It’s a debate that’s been in the mainstream consciousness for about 20 years: film vs. digital. No, film is not dead. And by film, I mean what your mother used to take those old baby pictures with that she can’t help but whip out during family gatherings. It is still fighting to be seen. I have had the privilege of working with both media, and I will not sugarcoat my love of film. However, the convenience of digital definitely has its perks.
Currently, I am taking a class about filmmaking. And we use actual film. Not those fancy DSLR cameras that record onto a memory card with binary code and bytes. We are using actual, precious celluloid to make films. I am not going to get into the chemical processes and the mechanics of working with 16mm film, but the general consensus among the filmmaking world is that film produces a much richer image. Sensors, which are equivalent to film in a film camera, equipped in digital cameras just haven’t compared to actual film.
Some disagree. For example, the Red Digital Cinema Camera Company’s series of cameras boasts sensors that would rival the quality of film. But during my small but informative tenure at Temple, the most popular opinion seems to be that film is better. Over time, cinema has lessened the use of film.
We must remember that film costs money. It is an extra step that must be taken if you want to make a movie on real film. It’s not enough to just have a camera. With digital, once you make the initial investment into a camera, you have the perks of changeable settings, all while being able to actually see what you have shot on a monitor. It comes down to convenience vs. quality.
Hollywood is an industry just like any other, and time is money. Convenience won out.
However, film did not completely die. Many directors, such as Christopher Nolan, responsible for both the Batman Trilogy and “Inception,” are film evangelists and refuse to use digital. “Argo,” the best picture winner at the 2013 Oscars, is another movie shot on film. Check out the documentary “Shot By Shot,” in which Keanu Reeves interviews prolific directors like Quentin Tarantino and Lena Dunham about their thoughts on the film vs. digital debate. Nolan represents the film evangelist point of view while James Cameron is more welcoming of digital technologies.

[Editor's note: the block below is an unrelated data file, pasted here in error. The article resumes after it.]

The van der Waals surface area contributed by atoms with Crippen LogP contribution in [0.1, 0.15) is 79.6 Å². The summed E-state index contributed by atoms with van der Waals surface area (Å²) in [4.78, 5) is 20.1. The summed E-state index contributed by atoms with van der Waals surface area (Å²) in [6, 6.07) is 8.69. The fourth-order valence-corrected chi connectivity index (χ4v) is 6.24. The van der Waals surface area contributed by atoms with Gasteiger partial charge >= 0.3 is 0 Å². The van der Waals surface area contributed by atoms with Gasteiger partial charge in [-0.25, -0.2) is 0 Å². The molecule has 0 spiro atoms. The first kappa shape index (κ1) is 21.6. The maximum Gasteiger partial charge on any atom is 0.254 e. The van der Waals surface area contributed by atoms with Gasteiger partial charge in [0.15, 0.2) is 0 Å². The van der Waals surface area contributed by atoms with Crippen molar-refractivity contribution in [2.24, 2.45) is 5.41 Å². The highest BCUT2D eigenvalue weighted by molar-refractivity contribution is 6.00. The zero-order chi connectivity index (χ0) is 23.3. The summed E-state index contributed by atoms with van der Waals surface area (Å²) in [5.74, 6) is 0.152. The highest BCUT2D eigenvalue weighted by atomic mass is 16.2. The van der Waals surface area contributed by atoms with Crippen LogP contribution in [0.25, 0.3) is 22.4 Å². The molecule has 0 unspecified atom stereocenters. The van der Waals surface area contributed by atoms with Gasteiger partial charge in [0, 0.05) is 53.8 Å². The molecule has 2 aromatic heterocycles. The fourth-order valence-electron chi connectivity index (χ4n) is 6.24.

Kodak was one of the major suppliers of film to the Hollywood film industry and the general public. However, the company filed for Chapter 11 bankruptcy in early 2012. Remember how Kodak tried to do digital and came out with a line of digital cameras? Nope, didn’t work.
Now they are making headlines once again because they have recovered from bankruptcy. So what now? They plan to stay relevant in the film world. In an interview with “The Hollywood Reporter,” Kodak President Andrew Evenski said, “We’re focused on keeping the cost of film down and making it a viable option.”
Like I said before, cost is the main reason why digital technology has a leg up. I hope that Kodak finds a way to increase the relevancy of film instead of trying to do what companies like Red and Canon already do.
Even phone cameras are quickly becoming substitutes for digital cameras.
Working with film in my class so far has been filmmaking boot camp. I have realized how much I take digital for granted. So many things I could do with a push of a button on my DSLR become a 5-step process with a film camera. I have a much greater appreciation for the skill behind using film.
Both technologies have their strengths and weaknesses, but ultimately the decision to choose one over the other is dictated by one’s artistic point of view, or in my case at the moment, the fact that I have no choice but to use film. James Cameron’s creative vision for “Avatar” could be fully realized because of digital technologies. He waited to pursue the idea until he thought that computer-generated imagery technology was advanced enough.
Or maybe Kodak should explore the cellphone business.
Chelsea Colatriano can be reached at email@example.com.